Saturday, October 25, 2008

Samel Guillot and St Avold, France

Cory's great-uncle, Samuel Guillot, died during WWII. He is buried at the Lorraine American Cemetery in St. Avold, France. We live less than an hour from there. When we got there we lucked out b/c a staff member, Mr Walters, a retired soldier, was able to focus on us entirely. He gave us a folder with brochures and papers with information to contact a couple of different agencies if we wanted to find out more information regarding Cory's uncle and his death. Mr Walters gave us a little background about the American cemeteries in Europe. >General John "Black Jack" Pershing pushed for a memorial to be set up and was the first chairman of the American Battle Monument Commission. The ABMC is an agency of the executive branch of the US government and was established on 4 March, 1923. Currently, the "ABMC administers, operates, and maintains 24 permanent American military burial grounds and 22 separate memorials, monuments and markers on foreign soil, and 3 memorials in the US. Presently, 124,921 US war dead are interred in these cemeteries." Please visit their website: American Battle Monuments Commission

Mr Walters picked up a bucket and escorted us out the visitor's building. First, we went to the chapel: The tall building is the chapel.







Mr Walters talked a little bit about the unit that Cory's uncle was in. He then showed us the machine that plays the music (bells). He turned it on and started some hymns playing and we walked out of the chapel to find the headstone. I recognized "How Great Thou Art" as we were walking. When we found the headstone Mr Walters took a bottle out of his bucket. It was sand. He rubbed the sand over Cory's uncle's name. The names are etched into the headstones and the headstones are white, so in a picture, the names don't show up well. The sand gets into the etching and makes the name darker. Then he told us that the sand comes from Omaha Beach in France (beach that the army landed on during D-Day). He then took our picture with the headstone. This video is actually after the "sanding" as you can tell by the sand in the name. But I wanted to be able to share the bells in the background, so I headed back to the headstone. (I hope the video posts!) This was my husband's great-uncle, and I, of course, didn't know him nor know his children/grandchildren, but I found the whole experience to be very moving. I got a little sniffly. He died and left behind a wife and 3 children, the youngest was only 4 months old. His wife always hoped, b/c of the original classification of MIA, that he would one day make it home. Just makes me sad.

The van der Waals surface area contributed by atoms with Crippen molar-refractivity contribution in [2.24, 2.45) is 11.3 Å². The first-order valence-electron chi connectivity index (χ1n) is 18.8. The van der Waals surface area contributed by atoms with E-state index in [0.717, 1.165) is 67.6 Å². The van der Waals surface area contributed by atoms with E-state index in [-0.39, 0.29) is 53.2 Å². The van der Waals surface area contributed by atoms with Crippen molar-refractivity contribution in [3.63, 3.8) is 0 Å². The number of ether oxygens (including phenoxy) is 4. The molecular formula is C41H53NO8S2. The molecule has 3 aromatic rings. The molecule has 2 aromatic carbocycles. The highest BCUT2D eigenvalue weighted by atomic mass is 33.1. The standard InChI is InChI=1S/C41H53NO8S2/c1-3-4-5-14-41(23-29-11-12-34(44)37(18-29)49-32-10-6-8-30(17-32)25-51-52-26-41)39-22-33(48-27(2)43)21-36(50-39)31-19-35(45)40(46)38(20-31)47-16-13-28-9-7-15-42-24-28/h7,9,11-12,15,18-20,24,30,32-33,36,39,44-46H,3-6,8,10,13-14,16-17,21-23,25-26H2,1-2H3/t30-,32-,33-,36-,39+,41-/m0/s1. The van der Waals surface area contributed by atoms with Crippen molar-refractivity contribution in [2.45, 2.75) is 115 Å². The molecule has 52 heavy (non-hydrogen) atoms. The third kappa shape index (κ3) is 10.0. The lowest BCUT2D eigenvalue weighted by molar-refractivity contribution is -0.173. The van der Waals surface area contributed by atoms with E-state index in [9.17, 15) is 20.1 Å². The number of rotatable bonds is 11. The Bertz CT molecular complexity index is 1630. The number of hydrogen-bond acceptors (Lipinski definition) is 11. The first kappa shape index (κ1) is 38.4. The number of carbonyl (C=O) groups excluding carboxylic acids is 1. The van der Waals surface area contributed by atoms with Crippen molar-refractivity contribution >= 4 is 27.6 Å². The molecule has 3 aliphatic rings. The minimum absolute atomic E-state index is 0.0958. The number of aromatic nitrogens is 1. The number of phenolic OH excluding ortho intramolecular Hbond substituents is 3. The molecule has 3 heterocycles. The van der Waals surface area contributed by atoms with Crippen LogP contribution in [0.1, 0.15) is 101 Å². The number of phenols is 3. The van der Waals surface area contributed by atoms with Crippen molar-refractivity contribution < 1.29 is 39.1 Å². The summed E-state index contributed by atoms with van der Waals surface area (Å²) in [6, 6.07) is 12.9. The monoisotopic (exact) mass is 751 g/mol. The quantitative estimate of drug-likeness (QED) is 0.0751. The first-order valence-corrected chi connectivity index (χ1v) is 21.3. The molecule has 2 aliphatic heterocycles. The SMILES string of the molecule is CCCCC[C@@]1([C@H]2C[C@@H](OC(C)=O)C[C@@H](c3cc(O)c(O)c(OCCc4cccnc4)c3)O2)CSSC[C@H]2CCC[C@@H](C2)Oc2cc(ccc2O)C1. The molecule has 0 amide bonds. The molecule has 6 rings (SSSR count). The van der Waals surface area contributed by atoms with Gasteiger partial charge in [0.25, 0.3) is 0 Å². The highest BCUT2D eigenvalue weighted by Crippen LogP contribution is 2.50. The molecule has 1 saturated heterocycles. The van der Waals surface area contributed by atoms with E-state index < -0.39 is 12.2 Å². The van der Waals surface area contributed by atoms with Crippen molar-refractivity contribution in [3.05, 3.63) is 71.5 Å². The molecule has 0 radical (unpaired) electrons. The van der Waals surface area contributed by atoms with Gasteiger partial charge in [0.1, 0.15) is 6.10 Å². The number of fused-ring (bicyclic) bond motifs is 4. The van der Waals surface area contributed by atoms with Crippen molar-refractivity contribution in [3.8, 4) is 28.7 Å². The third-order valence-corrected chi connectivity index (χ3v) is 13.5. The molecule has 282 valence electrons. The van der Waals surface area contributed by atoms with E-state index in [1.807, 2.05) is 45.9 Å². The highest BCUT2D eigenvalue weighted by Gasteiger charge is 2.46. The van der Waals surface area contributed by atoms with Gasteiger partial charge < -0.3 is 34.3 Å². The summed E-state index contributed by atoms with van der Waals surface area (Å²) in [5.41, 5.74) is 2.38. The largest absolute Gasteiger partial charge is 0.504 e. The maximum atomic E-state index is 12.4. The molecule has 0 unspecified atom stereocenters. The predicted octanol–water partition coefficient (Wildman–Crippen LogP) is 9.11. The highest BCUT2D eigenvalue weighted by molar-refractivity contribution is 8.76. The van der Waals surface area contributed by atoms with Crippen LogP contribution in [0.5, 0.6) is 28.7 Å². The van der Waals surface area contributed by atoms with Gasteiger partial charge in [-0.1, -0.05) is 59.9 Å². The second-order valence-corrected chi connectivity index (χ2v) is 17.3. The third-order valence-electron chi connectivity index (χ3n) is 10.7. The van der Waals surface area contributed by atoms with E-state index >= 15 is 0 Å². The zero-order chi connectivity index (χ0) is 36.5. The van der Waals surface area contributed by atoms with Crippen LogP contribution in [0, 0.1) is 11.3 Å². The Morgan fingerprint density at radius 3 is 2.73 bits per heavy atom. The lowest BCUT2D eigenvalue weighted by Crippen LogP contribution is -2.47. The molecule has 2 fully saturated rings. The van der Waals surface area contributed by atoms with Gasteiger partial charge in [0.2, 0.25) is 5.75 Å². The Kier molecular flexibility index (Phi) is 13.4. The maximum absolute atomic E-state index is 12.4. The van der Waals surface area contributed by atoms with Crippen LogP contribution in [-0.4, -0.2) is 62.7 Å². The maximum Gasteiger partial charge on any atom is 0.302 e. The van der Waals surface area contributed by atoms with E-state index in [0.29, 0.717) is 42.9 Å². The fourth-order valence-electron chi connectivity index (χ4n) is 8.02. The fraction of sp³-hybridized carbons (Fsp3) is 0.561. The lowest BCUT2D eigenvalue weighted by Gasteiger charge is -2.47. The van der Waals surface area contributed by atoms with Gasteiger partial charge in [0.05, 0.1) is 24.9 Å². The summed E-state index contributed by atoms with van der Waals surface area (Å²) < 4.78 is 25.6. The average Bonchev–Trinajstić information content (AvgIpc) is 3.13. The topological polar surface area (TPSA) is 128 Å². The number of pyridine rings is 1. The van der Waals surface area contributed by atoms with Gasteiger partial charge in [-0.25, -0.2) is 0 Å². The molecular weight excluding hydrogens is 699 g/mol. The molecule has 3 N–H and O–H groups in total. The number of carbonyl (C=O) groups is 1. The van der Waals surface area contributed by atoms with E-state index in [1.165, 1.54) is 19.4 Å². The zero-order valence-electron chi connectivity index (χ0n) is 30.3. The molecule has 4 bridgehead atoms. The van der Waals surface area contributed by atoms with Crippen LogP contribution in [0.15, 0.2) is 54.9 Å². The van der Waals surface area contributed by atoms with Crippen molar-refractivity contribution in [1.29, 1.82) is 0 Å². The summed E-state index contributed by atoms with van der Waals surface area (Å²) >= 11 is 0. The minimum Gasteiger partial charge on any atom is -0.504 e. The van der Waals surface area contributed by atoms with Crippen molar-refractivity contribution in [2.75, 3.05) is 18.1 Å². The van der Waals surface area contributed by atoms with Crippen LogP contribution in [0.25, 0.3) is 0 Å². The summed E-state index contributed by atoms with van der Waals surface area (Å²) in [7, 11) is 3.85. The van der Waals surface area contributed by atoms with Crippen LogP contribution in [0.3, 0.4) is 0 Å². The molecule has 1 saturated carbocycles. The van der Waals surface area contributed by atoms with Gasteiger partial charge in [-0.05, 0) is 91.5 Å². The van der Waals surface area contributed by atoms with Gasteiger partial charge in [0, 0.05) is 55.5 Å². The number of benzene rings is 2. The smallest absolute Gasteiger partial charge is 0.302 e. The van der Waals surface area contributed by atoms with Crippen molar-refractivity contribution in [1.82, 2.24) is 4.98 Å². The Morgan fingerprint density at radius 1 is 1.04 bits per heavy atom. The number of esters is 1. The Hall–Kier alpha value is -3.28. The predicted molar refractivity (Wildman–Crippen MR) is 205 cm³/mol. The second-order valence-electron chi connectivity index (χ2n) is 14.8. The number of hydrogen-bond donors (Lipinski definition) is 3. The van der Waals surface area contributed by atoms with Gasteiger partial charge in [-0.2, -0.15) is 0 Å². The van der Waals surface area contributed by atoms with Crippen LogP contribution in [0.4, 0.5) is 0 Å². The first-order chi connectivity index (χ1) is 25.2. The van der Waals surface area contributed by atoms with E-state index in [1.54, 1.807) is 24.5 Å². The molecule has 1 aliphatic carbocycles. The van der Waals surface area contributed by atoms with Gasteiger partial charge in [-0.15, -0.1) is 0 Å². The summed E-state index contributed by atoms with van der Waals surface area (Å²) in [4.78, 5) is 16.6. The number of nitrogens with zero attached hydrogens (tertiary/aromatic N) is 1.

video




Afterwards, we walked around the cemetery:





After we left the cemetery we went into St Avold to grab some lunch. We finally found a place and it was a real French restaurant. Of course it had to be with the name of Restaurnt Chez Erica. :) I had Bouche a la Reine (the one w/ the rice) and the pastry the gravy and meat and mushrooms was poured onto was a.ma.zing. Delicious! The funny thing about our experience at the restaurant is now we realize how much German we are learning b/c it was so hard to switch from saying "danke" (thank you in German) to "merci" (thank you in French). David is taking French this semester so we relied on him a little bit. How funny is that? LOL Here are some pics of our lunch and the restaurant:







2 comments:

Anonymous said...

Stacy and Cory- I love your blog. I historically don't care much for reading other people's thoughts, but you have created a tool that is helpful in keeping up with the Williams family while showing some of the history of Europe. I appreciate it and glad you guys are our friends. Keep up the great work and thanks for the information. By the way, are there no pediatric barber's over there??

Randy Angie Chloe & Graci

Renee Boles said...

I think Corey and I are cousins. My grandfather is Samuel A Guillot! Would love to speak to you!
Renee